Is it time to change our mind about the force structure and objectives of the ADF? ASPI analyst Michael Shoebridge believes that the time has come in light of the growing challenges Australia is confronted with, from humanitarian interventions and disasters, through to mounting great power competition and direct challenges to the nation’s security.
With Australia edging ever closer to the elusive 2 per cent of GDP on defence expenditure amid the largest peacetime rearmament program in the nation’s history, much concern has been placed on the nation’s capacity to finance the next-generation capabilities and often costly, complex and delayed mega-projects over the long term.
The nation's comparative wealth, when measured against that of its Indo-Pacific neighbours, has long supported a technological and platform advantage over potential adversaries, maintaining a tactical and strategic advantage.
Meanwhile, the lack of true peer or near-peer threat to Australia since the end of the Second World War prompted the nation to respond accordingly, whittling away at the nation's capabilities and funding to leave the Australian Defence Force as little more than a regional constabulary force that struggled to quickly respond to the East Timor crisis or to adequately respond to the presence of a great power's strategic coercion during the 2014 G20 summit.
An important question needs to be answered when considering the future make up of the nation's defence expenditure and capability as we prepare for the next Defence White Paper and Force Posture Review, which will seek to identify, outline and structure the nation's defence posture at a period of increased great power competition.
That key question is: If Australia was in a different part of the world, wouldn't we already be spending more on defence, with a significantly more capable defence posture?
Additionally, the role of the ADF is going to evolve as additional national security challenges become apparent, ranging from humanitarian disaster relief and evacuation operations, through to more traditional high and lower-tier military and stabilisation operations throughout the Indo-Pacific.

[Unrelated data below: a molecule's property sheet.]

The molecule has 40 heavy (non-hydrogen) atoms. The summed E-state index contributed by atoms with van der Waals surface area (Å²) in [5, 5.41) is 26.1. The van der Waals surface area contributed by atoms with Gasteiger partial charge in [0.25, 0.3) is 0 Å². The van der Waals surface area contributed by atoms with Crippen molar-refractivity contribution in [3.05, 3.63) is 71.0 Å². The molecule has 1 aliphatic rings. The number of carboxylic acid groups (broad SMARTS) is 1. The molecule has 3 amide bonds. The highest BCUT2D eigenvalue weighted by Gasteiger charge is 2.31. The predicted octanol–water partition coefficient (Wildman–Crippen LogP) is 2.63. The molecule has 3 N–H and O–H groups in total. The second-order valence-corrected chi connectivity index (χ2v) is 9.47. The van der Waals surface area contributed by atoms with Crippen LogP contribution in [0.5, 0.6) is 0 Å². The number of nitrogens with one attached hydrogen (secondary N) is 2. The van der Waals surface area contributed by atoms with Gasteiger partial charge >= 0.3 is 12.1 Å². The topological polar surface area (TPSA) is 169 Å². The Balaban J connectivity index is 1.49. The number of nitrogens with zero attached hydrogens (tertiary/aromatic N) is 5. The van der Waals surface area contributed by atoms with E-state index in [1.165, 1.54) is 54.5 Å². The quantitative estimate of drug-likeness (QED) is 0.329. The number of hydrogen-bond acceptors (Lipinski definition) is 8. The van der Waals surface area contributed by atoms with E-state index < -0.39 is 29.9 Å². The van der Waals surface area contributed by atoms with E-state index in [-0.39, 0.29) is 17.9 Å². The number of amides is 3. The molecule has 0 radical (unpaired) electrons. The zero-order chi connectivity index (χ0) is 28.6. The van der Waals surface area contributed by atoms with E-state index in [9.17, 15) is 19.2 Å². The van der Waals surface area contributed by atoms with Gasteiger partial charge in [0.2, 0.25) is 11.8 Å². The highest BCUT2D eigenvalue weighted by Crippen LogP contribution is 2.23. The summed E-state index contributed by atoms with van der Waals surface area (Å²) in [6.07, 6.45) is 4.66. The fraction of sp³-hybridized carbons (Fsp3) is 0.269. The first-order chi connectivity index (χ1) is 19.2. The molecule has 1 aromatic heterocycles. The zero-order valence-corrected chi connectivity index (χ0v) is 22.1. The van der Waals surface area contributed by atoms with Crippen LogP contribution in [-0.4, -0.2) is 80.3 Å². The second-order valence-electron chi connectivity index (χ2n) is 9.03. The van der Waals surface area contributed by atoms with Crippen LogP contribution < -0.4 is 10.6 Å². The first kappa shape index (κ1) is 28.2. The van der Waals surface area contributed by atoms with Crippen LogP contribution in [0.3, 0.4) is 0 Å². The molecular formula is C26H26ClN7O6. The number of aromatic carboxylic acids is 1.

It is therefore critical to ask this question as public debate continues to grow and calls for a 'reset' of the nation's defence posture and capability gain traction – particularly as the Australian public will need to act as an informed partner on the road ahead.
Recognising this, Michael Shoebridge of the Australian Strategic Policy Institute has entered the debate, with a piece titled 'The Australian Defence Force must find a new balance', which raises a series of questions about the long-held belief about Australia's defence posture and ensuing force structure, namely: What is a balanced force and how does it apply to Australia?
Shoebridge frames the question, stating, "It’s time to upend the idea of a ‘balanced force’ in Australian defence policy. Defence leaders have talked for decades about the 60,000-person ADF as a balanced force, with a little bit of something to do many things.
"Why break away from it now? Well, as economist Paul Samuelson said, ‘When events change, I change my mind.’ Since the government’s 2016 Defence White Paper, we’ve seen events that change the balanced force equation."
Competing roles – humanitarian intervention, disaster relief and traditional defence operations?
For Shoebridge, the role of the ADF is going to become an increasingly 'grey' area as a range of traditional and non-traditional security challenges confront Australia, which will have a dramatic impact on the future force structure and composition of the ADF, to this end, he explains: "The national disaster that was our last bushfire season is one. Then there’s the rise of an empowered and assertive Chinese state with growing military means and a willingness to use them.
"America is now in explicit strategic and economic competition with China and Russia, while also acting more transactionally and selfishly than at any time since World War II. And now the coronavirus pandemic is demonstrating vulnerabilities across national and global economies and supply chains, from toilet paper to supercars like McLarens.
"Defence needs to play a much bigger role in responding to national and regional disasters and the ADF needs greater offensive firepower, sooner than the future force in the white paper will eventually deliver.
"Wedded to the balanced force notion, Defence’s instinct will be to minimise the impact that the Prime Minister’s drive on disaster response capabilities has on ADF plans and structures. The motive will be good — the ADF does need to focus on warfighting, given our worsening strategic environment — but the result will be perversely bad," Shoebridge articulates.